about margo wilson

A tireless, generous advocate of international, interdisciplinary collaboration, Margo spearheaded successful research with colleagues from Canada, Brazil, Japan, Norway, the UK and the USA.

Margo Wilson was born in Winnipeg in 1942.  She moved to the Canadian Arctic in 1948, and attended a one-room primary school at which she was the only non-aboriginal pupil.  After completing high school in Victoria BC, she earned a BA in psychology from the University of Alberta in 1964, and pursued graduate studies in behavioural endocrinology at the University of California and at University College, London, where she earned her PhD in 1972 for pioneering work on the behavioural effects of gonadectomy and hormone replacement in monkeys.

Margo met Martin Daly in Toronto in 1975, and the two became inseparable, moving to McMaster in 1978, and collaborating on research on the psychology and behaviour of both nonhuman animals and Homo sapiens until her death in 2009.  Margo thought outside the box, and one of her most fertile ideas was the homicides provide a rich source of information on interpersonal conflict and thus, more generally, on human passion.  This idea launched a 30-year program of epidemiological analyses of who is likely to kill whom, which became Wilson and Daly's best known work.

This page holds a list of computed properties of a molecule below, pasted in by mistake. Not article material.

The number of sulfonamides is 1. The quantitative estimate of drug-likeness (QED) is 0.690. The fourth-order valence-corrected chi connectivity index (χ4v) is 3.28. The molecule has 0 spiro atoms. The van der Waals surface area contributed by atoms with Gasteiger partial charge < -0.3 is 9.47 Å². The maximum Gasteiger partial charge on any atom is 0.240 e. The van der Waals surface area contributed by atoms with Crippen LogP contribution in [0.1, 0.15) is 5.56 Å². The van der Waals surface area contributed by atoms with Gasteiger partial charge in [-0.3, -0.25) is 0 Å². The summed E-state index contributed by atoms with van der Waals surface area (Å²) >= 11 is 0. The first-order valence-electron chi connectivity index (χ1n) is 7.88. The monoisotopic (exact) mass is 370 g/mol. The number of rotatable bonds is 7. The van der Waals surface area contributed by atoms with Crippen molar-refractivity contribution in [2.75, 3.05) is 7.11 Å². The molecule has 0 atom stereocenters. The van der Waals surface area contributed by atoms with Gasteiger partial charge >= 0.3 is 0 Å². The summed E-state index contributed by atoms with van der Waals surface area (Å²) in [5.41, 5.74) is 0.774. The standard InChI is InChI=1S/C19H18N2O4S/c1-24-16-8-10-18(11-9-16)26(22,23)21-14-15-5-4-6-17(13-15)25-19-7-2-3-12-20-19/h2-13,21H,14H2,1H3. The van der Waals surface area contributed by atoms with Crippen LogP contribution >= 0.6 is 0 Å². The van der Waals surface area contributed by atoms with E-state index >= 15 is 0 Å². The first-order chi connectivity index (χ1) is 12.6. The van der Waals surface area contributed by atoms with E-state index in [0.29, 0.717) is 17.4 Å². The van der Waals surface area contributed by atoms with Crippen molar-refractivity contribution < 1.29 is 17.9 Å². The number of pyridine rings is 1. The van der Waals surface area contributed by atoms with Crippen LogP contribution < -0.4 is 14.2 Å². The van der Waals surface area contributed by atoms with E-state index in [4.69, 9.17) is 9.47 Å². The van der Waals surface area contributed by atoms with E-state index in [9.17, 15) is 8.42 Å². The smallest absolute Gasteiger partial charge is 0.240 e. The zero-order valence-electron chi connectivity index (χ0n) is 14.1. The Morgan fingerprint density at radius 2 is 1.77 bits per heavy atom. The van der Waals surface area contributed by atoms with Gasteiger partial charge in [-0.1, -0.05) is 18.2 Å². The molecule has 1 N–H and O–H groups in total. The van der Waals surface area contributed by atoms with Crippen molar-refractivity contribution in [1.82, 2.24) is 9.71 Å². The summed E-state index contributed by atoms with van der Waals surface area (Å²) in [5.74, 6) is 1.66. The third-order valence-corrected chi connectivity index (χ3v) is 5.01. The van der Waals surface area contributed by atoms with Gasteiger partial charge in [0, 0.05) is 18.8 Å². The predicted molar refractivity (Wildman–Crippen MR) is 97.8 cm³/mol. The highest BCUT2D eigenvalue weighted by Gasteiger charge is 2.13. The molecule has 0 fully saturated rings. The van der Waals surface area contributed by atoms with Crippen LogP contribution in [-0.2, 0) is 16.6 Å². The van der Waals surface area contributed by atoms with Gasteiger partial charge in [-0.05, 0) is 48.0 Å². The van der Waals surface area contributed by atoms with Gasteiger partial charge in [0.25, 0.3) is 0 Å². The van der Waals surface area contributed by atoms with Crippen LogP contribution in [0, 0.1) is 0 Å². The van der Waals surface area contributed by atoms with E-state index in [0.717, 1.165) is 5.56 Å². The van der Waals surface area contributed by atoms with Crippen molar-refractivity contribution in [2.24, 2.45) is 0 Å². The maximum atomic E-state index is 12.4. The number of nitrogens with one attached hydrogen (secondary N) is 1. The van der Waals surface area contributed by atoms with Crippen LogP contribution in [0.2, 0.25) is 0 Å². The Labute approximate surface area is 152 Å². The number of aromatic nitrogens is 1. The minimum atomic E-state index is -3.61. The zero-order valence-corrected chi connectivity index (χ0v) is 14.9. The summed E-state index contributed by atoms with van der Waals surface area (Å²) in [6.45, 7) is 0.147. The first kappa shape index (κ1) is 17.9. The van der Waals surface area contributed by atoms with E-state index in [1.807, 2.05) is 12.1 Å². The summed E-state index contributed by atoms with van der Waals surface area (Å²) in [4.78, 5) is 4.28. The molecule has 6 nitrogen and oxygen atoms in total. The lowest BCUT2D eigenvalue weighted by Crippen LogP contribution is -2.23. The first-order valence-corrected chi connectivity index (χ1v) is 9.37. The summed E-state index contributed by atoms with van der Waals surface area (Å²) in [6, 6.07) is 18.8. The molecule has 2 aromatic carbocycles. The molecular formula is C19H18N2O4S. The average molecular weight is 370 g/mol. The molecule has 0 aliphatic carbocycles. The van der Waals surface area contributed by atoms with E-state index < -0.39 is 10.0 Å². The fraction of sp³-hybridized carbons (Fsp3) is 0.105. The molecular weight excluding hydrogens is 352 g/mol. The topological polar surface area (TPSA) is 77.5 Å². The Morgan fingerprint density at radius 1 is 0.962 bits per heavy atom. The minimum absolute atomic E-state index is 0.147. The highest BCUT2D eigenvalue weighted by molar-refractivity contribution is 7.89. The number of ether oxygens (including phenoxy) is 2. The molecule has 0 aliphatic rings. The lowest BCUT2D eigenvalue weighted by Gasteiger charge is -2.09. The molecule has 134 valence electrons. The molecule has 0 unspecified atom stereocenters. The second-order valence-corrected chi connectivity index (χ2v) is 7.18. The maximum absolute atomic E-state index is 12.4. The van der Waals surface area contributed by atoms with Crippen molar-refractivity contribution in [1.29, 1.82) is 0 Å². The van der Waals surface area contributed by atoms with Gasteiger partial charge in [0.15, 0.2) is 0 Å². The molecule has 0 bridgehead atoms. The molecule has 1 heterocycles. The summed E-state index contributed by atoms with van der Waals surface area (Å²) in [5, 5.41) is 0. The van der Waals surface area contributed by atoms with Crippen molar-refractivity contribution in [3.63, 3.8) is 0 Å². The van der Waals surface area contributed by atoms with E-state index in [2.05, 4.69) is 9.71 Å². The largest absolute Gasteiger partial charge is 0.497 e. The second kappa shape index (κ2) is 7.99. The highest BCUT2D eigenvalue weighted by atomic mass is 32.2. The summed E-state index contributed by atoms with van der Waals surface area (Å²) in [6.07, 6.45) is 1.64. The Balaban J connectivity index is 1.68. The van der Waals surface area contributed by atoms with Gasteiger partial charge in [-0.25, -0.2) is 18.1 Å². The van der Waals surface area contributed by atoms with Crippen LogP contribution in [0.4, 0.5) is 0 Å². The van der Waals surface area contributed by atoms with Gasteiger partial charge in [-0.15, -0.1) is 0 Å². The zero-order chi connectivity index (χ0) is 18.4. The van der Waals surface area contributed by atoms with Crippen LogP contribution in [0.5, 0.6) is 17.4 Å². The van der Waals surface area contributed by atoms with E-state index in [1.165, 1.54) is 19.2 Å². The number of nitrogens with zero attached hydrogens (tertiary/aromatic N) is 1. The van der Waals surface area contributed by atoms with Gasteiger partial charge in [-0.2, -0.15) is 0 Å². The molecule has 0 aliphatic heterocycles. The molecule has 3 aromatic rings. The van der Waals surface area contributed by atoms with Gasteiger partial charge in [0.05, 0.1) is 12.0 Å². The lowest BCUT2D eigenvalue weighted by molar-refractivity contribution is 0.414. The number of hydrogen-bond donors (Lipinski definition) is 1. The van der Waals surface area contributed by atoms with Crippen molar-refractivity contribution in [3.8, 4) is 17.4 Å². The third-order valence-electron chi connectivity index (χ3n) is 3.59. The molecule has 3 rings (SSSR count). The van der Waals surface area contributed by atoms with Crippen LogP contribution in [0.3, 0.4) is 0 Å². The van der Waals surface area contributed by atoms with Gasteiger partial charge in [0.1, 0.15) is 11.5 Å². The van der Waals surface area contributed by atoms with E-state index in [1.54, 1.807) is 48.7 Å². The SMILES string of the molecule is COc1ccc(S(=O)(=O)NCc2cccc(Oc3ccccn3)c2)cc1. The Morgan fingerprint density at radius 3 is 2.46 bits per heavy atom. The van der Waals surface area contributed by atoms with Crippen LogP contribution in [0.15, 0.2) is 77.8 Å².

Contact Department

Department of Psychology, Neuroscience & Behaviour (PNB)
Psychology Building (PC), Room 102
McMaster University
1280 Main Street West
Hamilton Ontario L8S 4K1